Leave the house. I mean, without your kids. It doesn’t really matter if you’re going to do the weekly shop, or meeting friends for a drink, or helping out at a project. I help one evening a week with a youth group and it’s just so nice to look forward to spending time doing something other than parenting for a couple of hours. Doing something on your own is a great way to remember that you are a whole person, not ‘just’ a parent- and it gives you a chance to miss your family and look forward to seeing them.
Invest in your relationships. Everyone- everyone- needs friends, and many of us have spouses or partners. These relationships need nurturing, and filling all your time with meeting your kids’ needs means that the other relationships in your life get neglected. Text or- shock horror- call, friends to catch up; have people over for dinner even if the kids will be around (make it super casual, get a takeaway or do something super-simple, it’s not about the food).
Leave the kids with your partner and meet your friends for last-minute drinks, get out on a date night, lock your bedroom door early and spend longer than usual on sex- just do things that remind those people around you that they are special to you. Everyone gets the same amount of time in a day; choose to invest a good amount of that in your relationships.
Book a beauty or hair treatment. This often feels incredibly indulgent- but parents spend most of their lives investing in other people, and sometimes a treat is just what’s needed. I feel loads better when I’ve just had my hair highlighted and I’ve spent a bit of time grooming- although appearance isn’t nearly the most important thing, it does go a way towards reflecting how we feel about ourselves.
Track your moon (menstrual) cycle. This might sound mad, but as women we have very definite mood shifts according to where we are in our cycle (surprised, anyone?) and knowing what we are probably going to feel like in advance is incredibly helpful for planning what to do throughout the month. Planning social events for when we’re feeling more outgoing, date nights for the more ‘confident and attractive’ days and movie nights for when we’re feeling ‘bleh’ can help our self care routine work better for us than randomly booking in events that we won’t feel up for.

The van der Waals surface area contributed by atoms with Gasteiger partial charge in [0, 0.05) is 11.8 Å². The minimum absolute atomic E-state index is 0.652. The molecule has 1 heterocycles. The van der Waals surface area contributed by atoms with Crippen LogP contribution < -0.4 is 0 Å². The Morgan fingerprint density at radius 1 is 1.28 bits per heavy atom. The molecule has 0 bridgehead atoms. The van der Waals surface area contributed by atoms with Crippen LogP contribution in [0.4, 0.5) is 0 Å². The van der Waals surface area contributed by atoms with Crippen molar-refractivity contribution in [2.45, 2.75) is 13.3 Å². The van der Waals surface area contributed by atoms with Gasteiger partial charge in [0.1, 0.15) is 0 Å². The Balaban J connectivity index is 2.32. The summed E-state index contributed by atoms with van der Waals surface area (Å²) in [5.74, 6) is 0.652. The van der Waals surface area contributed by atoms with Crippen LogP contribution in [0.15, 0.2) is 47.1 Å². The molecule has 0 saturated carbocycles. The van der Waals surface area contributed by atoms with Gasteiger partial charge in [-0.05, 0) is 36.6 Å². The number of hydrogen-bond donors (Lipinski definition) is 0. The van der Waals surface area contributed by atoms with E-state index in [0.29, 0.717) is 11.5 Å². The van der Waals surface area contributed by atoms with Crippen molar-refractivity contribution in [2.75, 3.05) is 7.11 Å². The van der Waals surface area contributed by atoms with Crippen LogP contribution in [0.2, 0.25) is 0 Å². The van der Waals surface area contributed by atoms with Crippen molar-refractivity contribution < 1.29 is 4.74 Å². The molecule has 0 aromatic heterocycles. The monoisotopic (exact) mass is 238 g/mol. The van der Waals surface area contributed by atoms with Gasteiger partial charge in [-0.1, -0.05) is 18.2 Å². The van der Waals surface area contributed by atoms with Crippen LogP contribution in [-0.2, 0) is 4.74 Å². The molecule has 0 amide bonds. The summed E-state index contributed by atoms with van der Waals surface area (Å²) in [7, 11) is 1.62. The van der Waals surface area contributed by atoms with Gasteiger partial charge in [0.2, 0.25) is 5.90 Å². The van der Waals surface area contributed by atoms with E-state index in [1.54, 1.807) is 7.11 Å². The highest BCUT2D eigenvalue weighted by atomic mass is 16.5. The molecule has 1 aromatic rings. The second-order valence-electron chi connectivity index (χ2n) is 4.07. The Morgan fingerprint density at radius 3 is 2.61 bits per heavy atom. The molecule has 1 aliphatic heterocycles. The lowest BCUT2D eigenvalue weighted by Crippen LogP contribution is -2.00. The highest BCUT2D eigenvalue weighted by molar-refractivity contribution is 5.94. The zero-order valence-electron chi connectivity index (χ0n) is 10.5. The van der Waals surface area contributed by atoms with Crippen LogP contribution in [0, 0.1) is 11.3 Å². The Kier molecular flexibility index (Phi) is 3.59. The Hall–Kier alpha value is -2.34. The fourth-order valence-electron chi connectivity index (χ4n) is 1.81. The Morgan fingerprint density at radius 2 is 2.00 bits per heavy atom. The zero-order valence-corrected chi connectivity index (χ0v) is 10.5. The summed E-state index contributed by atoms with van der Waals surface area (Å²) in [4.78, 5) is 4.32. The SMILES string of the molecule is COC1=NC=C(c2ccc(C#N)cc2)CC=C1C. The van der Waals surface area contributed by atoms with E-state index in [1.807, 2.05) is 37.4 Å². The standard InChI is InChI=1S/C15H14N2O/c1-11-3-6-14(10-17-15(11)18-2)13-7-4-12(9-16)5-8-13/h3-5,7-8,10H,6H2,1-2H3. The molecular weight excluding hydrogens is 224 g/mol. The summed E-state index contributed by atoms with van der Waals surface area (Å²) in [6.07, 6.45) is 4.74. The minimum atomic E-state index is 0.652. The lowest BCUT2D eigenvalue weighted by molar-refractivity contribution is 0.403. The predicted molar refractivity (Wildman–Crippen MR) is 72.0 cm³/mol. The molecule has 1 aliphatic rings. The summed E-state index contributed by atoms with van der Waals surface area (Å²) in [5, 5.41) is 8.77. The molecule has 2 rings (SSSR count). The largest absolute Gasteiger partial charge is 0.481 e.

Volunteer. By this I just mean give your resources (time, money, energy) to someone else, not in your immediate family. Whether this is helping at a food bank, or running a local club or youth group, or making meals for people you know are dealing with a lot in their lives, volunteering to help others is a great way to get some perspective, a new focus and new relationships.
Manage time on your phone. Whether it’s news articles, Netflix, social media or email/chat notifications, most of us get distracted by our phones. Take some time, whether daily or weekly, to turn it off and put it somewhere like a wardrobe where it’s not at the front of your mind. It’s amazing how the world keeps turning without your phone at your fingertips- I frequently go days without posting on Instagram, even though it’s part of my business- simply because I refuse to be held to ransom by FOMO that’s perpetuated in the digital world.
Cook something. Not a normal meal, not something you have to cook- choose a recipe you’ve wanted to try out for ages, or your favourite cake, get yourself the ingredients, and do it. This week I’ve made a gorgeous creamy mushroom sauce with butternut squash over pasta, and it was just really nice to both have it come out successfully, and have something different to our usual meals.
Get a plant. Some tomato seeds, a Bonsai tree, an orchid, a cactus (these are currently the only plants I have in my house because right now I refuse to add anything to my life that demands anything from me- I’ve had them since Christmas and watered them twice). Just get something green and alive in your home (or garden). It adds joy, it’s a bit of fun, it looks good- and if you grow edible stuff, you can eat it! What’s not to like?
Ask for help. I am soooo bad at this. So bad. Someone recently asked me, as we were waiting for our kids to finish a class, what I do for me-time, “as you always look so well rested and calm.” I kid you not I physically turned and looked behind me as I was sure this lady wasn’t talking to me (she was, and I was almost speechless).
I homeschool the kids, I ferry them to and from groups and playdates and parks and libraries and shops and appointments, I attempt to make boring admin phone calls among the chaos, and keep the house tidyish, and feed them decent food, I try to be a good friend, I do my best to work hard, to be a good wife, to not let people down. I fail all the time, every day. So do most other people. This whole life thing would be so much easier if we lived in community with each other instead of this kind of individualised competition.
Ask for help if you need it, and what you’ll probably find is a whole lot of people saying “oh you’ve got too much on too? I get this!”, or parents who’ve been doing this for longer and know what to chuck in the sod-it bucket, or people without kids who can watch yours while you take some time.
I’m sure there are a gazillion more ways to practise self-care; these are the top 15 that I would recommend to friends, which I why I shared them with you. I’d love to hear you self-care tips; pop them in the comments below!